Intel Xeon Phi Product Family badge Intel Xeon Phi steals top HPC tenders, more SKUs to come

Even prior to its name unveiling last week – or official announcement later in the year – Intel's Xeon Phi shook the supercomputer world with supposedly snatching some of the upcoming large projects mostly away from Nvidia Tesla. What about its performance?

Intel's MIC, now officially christened Xeon Phi, was known to have been seeded for a while across few dozen test sites worldwide, including our region – mostly in supercomputers and workstations as a computational accelerator. While the performance of the seed units was either not that great or plain & simple confidential, its X86 + SIMD base was supposed to greatly help programmers comfortably make use of it without the CUDA or OpenCL complications.

And, it did work – according to our high level sources in both China and Singapore, in some cases the code porting time differential is huge, like a few months to handle CUDA becoming few days to complete the MIC code port.
 
So, right after the ISC supercomputer show in Germany, there were two interesting updates from our friends.
 
First, Intel Xeon Phi has managed to kick out the GPUs as the FP (floating point) accelerator in several very large upcoming deals worldwide, including some in the 100 PFLOPs range, for 2013 and 2014. We are talking here about the replacements for the current single-digit leaders of the TOP 500 list, that right now use Nvidia Tesla as the accelerator. A, say, 100 PFLOPs supercomputer composed of an equal proportion of, say, Ivy Bridge EP Xeons and Xeon Phi's – i.e. each dual CPU node having dual Phi – would have in excess of 80,000 Xeon CPUs and 80,000 MICs for the users to play with, as a single machine. Most importantly, like it or not, as a single homogeneous X86 instruction set machine.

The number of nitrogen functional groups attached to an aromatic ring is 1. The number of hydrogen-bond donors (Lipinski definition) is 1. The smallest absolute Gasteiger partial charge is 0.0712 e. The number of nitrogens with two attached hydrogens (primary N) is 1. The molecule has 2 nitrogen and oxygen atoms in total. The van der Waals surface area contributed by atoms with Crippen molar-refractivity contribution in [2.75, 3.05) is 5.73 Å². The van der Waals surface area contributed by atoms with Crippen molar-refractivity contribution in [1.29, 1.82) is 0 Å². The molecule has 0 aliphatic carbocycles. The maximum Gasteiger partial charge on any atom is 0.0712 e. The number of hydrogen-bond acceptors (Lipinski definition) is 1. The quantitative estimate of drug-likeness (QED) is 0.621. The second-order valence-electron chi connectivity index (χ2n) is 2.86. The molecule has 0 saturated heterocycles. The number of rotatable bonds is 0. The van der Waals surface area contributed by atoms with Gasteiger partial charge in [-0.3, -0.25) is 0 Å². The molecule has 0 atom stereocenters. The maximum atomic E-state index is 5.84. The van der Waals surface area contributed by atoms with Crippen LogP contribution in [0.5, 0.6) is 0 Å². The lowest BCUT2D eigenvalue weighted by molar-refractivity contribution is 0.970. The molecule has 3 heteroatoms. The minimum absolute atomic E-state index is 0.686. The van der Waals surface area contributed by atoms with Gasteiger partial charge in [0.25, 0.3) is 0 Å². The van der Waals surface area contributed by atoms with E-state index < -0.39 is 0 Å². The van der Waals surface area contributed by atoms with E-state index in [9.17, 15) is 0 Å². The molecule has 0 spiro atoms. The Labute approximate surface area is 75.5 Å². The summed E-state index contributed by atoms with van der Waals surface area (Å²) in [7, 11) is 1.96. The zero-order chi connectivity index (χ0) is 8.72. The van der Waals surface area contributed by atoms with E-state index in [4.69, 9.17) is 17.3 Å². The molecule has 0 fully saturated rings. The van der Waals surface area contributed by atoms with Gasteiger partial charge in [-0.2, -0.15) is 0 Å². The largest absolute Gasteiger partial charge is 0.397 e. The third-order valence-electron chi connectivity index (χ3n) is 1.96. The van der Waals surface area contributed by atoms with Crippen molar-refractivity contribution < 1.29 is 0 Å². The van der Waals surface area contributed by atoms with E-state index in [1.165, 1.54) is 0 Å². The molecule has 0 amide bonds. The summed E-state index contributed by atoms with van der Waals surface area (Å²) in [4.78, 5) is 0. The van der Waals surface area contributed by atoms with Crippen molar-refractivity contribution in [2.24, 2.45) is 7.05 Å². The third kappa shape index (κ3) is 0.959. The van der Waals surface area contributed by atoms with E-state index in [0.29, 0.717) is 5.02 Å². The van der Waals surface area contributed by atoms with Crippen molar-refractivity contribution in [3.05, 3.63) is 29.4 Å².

But wait, you'd say that the upcoming year-end Tesla K20 based on the GK110 would have higher DP FP peak performance at 1.5 TFLOPs compared to just slightly over 1 TFLOPs for the first MIC? So, Nvidia should keep the performance lead?
 
Well, that's where the second point comes in from the sources. Intel is still tuning the clock speeds and final performance of the initial generation Xeon Phi, and, by the time the November SC show in the States comes, it might come much, much, closer to the claimed figures by Nvidia. Also, with Intel's process resources and binning capabilities, don't be surprised to see a few different MIC speed bins and even memory sizes, including a larger 16 GB RAM model which Nvidia can't match with the GK110 for now.
 
What should Nvidia do? Well, they have to figure out how to handle being squeezed between the Xeon Phi 'common X86 ease of use' and AMD Teraflop DP-FP consumer Graphics Core Next GPUs at consumer prices. Then, picking up ARM may not have proved to be such a smart idea at the end, if looking at high end computing. Simply, among the RISC architectures, ARM's multi-decade layers of baggage, and committee-style decision approach, don't help to scale over the X86, and there are much leaner RISC, like MIPS or Alpha, lurking around - the last two very much at the high end, coming from China…